Assignment Three: MARKETING AND SELLING FOR THE MARKET SEGMENTS
In the field of convention and meeting planning associations spend more than $81 billion a year on meetings (Astroff, 2011, p. 119). These meetings and conventions account for 32% of associations income, more than any other single source and twice as much as corporations spend in meetings annually (Astroff, 2011, p. 119). All of this adds up to make associations an essential market segment and one requiring careful planning (Astroff, 2011, p. 120).
Site selection is the number one consideration for an association when planning a convention and location is a large part of determining the best site for an association (Astroff, 2011, p. 121). A good location will be near the largest percentage of association members as possible, have good weather and a good selection of facilities (Astroff, 2011, p. 121). In addition to location an association convention planner should consider if the site offers an appropriate amount of meeting space, availability of quality guest rooms and exhibit space, cost of the facility, and quality of food service (Astroff, 2011, p. 121-122).
Salespeople use many techniques and tools to ensure they don’t miss out on the association market segment. Before they can use techniques such as personal sales calls, telephone selling, or sales blitzes a salesperson needs to identify associations and what their upcoming convention and meeting needs are. Directories like Who’s Who in Association Management and National Trade and Professional Associations of the United States provide thousands of listings of potential contacts in the works of association meeting planning (Astroff, 2011, p. 141). Additionally, databases like the Concept Marketing Group’s comprehensive directory offer information for more than 45,000 associations and non-profit groups within the U.S. (Astroff, 2011, p. 141).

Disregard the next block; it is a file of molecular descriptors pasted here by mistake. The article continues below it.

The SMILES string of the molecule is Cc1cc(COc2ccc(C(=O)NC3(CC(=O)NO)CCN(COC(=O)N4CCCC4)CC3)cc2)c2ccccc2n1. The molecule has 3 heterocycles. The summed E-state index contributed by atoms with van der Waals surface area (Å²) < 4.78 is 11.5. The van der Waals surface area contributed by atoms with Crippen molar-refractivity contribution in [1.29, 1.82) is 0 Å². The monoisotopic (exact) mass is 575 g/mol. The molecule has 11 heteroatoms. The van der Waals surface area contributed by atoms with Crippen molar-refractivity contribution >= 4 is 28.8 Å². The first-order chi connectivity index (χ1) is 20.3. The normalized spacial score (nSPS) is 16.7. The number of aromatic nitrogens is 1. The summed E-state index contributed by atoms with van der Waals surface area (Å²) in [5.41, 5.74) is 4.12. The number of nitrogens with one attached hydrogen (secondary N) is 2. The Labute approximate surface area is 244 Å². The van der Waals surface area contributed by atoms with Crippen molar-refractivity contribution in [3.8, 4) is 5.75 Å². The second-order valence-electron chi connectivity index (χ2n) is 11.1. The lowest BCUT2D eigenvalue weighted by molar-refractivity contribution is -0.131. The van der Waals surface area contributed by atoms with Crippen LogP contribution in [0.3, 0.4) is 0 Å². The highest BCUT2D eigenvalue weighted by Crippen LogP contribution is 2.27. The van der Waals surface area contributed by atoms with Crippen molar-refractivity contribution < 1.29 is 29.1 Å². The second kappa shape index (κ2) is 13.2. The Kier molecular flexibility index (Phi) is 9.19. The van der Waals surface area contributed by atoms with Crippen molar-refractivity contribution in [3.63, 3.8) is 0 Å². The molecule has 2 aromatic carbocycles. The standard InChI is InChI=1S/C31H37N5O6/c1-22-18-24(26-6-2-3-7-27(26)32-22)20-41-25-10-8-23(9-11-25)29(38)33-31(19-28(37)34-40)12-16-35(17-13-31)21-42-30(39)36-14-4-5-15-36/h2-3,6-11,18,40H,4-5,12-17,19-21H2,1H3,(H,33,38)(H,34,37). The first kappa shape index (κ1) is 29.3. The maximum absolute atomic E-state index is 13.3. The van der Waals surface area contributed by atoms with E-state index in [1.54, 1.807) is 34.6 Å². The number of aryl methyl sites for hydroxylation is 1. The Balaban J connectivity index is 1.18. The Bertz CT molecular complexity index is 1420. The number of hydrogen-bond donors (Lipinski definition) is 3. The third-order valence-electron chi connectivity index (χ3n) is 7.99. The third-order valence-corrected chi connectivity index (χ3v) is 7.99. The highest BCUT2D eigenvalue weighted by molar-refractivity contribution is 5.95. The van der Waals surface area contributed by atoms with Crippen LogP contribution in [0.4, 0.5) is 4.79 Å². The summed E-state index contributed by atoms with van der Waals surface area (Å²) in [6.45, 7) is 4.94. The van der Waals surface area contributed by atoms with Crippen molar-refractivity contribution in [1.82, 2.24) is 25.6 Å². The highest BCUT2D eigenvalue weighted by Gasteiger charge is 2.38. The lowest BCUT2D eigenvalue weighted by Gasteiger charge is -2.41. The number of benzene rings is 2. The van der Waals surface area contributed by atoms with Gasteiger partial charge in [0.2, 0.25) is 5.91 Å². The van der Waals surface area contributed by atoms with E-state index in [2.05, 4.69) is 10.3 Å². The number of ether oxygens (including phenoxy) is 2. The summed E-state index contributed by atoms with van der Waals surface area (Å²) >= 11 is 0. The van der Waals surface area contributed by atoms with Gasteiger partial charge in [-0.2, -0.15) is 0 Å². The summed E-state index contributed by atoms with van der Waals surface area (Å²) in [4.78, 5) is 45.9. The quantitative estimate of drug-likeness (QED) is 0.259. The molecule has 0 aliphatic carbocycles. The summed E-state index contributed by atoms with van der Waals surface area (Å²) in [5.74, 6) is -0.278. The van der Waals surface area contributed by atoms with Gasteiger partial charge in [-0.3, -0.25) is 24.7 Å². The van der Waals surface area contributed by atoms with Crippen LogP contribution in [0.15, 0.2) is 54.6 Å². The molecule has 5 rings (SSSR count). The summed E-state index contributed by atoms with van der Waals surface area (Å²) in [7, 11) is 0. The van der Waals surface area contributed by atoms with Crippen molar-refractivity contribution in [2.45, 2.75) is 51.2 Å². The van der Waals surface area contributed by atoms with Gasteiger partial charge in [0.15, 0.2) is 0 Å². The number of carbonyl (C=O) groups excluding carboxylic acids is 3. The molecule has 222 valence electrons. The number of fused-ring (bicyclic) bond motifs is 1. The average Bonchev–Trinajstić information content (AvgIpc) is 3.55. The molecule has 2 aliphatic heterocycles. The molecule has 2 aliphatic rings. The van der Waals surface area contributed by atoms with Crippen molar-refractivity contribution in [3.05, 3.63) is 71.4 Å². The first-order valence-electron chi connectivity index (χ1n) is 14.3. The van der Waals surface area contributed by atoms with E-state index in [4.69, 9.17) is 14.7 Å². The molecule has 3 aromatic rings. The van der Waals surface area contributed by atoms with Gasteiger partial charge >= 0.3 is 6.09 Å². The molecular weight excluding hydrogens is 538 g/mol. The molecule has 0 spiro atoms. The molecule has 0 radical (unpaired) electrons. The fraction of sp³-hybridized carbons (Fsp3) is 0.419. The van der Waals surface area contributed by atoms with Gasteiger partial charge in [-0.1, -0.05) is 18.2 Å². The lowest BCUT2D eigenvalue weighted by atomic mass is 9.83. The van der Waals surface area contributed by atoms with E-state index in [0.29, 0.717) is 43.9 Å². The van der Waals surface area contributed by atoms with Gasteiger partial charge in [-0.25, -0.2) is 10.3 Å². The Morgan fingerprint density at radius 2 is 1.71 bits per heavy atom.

Association and Corporate meeting planners look for many of the same features in a hotel but the meetings themselves can be very different making it vital to know what the planner needs and present it to them (Astroff, 2011, p. 150). No matter the size, quality foodservice is key to the success of a corporate meeting (Astroff, 2011, p. 150). Having an appropriate meeting space with the necessary capabilities is vital for a successful, productive meeting (Astroff, 2011, p. 151). Services like wi-fi and high-speed internet access have become as important as a variety of meeting rooms (Astroff, 2011, p. 151). The quality of service and guest rooms also top corporate meeting planners’ list of needs when choosing a site (Astroff, 2011, p. 151). There are several tools salespeople can utilize to ensure their contact list is efficient and enable them to contact the people whose needs are best matched with their property. Directories like Dun and Bradstreet’s Million Dollar Directory, Standard and Poor’s Register of Directors and Executives and the Meeting Professionals International Membership Directory provide a list of potential contacts key personnel in the corporate meeting world while special meeting and business publications provide a direct line to key personnel in the market (Astroff, 2011, p. 177).